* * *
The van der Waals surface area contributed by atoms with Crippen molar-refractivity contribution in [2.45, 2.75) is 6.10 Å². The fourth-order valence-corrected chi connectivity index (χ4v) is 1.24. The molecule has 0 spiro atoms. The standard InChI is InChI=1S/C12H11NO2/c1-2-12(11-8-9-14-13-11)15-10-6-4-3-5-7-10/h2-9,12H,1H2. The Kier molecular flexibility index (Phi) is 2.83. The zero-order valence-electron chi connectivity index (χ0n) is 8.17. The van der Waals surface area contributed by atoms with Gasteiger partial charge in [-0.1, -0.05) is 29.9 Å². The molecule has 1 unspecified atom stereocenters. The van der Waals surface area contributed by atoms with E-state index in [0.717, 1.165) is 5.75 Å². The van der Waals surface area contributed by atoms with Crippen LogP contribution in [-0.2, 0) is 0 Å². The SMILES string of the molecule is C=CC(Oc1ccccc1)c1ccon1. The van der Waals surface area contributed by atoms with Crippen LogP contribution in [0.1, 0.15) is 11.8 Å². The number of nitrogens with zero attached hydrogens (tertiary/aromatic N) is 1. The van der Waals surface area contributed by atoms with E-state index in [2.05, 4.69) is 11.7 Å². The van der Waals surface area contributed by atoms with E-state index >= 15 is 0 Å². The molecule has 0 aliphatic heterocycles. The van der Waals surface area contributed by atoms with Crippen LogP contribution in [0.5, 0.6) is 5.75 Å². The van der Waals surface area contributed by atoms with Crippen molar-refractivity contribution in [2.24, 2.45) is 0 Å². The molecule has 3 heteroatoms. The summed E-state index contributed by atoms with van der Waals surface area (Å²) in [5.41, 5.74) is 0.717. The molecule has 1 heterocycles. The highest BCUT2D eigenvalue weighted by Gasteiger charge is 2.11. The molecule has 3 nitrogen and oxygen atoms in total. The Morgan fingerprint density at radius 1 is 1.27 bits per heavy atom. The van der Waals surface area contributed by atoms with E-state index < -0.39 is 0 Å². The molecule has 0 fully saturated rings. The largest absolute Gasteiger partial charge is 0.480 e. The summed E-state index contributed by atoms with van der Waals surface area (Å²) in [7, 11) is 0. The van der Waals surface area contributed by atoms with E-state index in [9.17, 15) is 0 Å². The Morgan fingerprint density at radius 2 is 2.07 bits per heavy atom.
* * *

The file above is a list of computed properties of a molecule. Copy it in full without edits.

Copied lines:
The van der Waals surface area contributed by atoms with Crippen molar-refractivity contribution in [2.45, 2.75) is 6.10 Å². The fourth-order valence-corrected chi connectivity index (χ4v) is 1.24. The molecule has 0 spiro atoms. The standard InChI is InChI=1S/C12H11NO2/c1-2-12(11-8-9-14-13-11)15-10-6-4-3-5-7-10/h2-9,12H,1H2. The Kier molecular flexibility index (Phi) is 2.83. The zero-order valence-electron chi connectivity index (χ0n) is 8.17. The van der Waals surface area contributed by atoms with Gasteiger partial charge in [-0.1, -0.05) is 29.9 Å². The molecule has 1 unspecified atom stereocenters. The van der Waals surface area contributed by atoms with E-state index in [0.717, 1.165) is 5.75 Å². The van der Waals surface area contributed by atoms with Crippen LogP contribution in [-0.2, 0) is 0 Å². The SMILES string of the molecule is C=CC(Oc1ccccc1)c1ccon1. The van der Waals surface area contributed by atoms with Crippen LogP contribution in [0.1, 0.15) is 11.8 Å². The number of nitrogens with zero attached hydrogens (tertiary/aromatic N) is 1. The van der Waals surface area contributed by atoms with E-state index in [2.05, 4.69) is 11.7 Å². The van der Waals surface area contributed by atoms with E-state index >= 15 is 0 Å². The molecule has 0 aliphatic heterocycles. The van der Waals surface area contributed by atoms with Crippen LogP contribution in [0.5, 0.6) is 5.75 Å². The van der Waals surface area contributed by atoms with Crippen molar-refractivity contribution in [2.24, 2.45) is 0 Å². The molecule has 3 heteroatoms. The summed E-state index contributed by atoms with van der Waals surface area (Å²) in [5.41, 5.74) is 0.717. The molecule has 1 heterocycles. The highest BCUT2D eigenvalue weighted by Gasteiger charge is 2.11. The molecule has 3 nitrogen and oxygen atoms in total. The Morgan fingerprint density at radius 1 is 1.27 bits per heavy atom. The van der Waals surface area contributed by atoms with E-state index < -0.39 is 0 Å². The molecule has 0 fully saturated rings. The largest absolute Gasteiger partial charge is 0.480 e. The summed E-state index contributed by atoms with van der Waals surface area (Å²) in [7, 11) is 0. The van der Waals surface area contributed by atoms with E-state index in [9.17, 15) is 0 Å². The Morgan fingerprint density at radius 2 is 2.07 bits per heavy atom.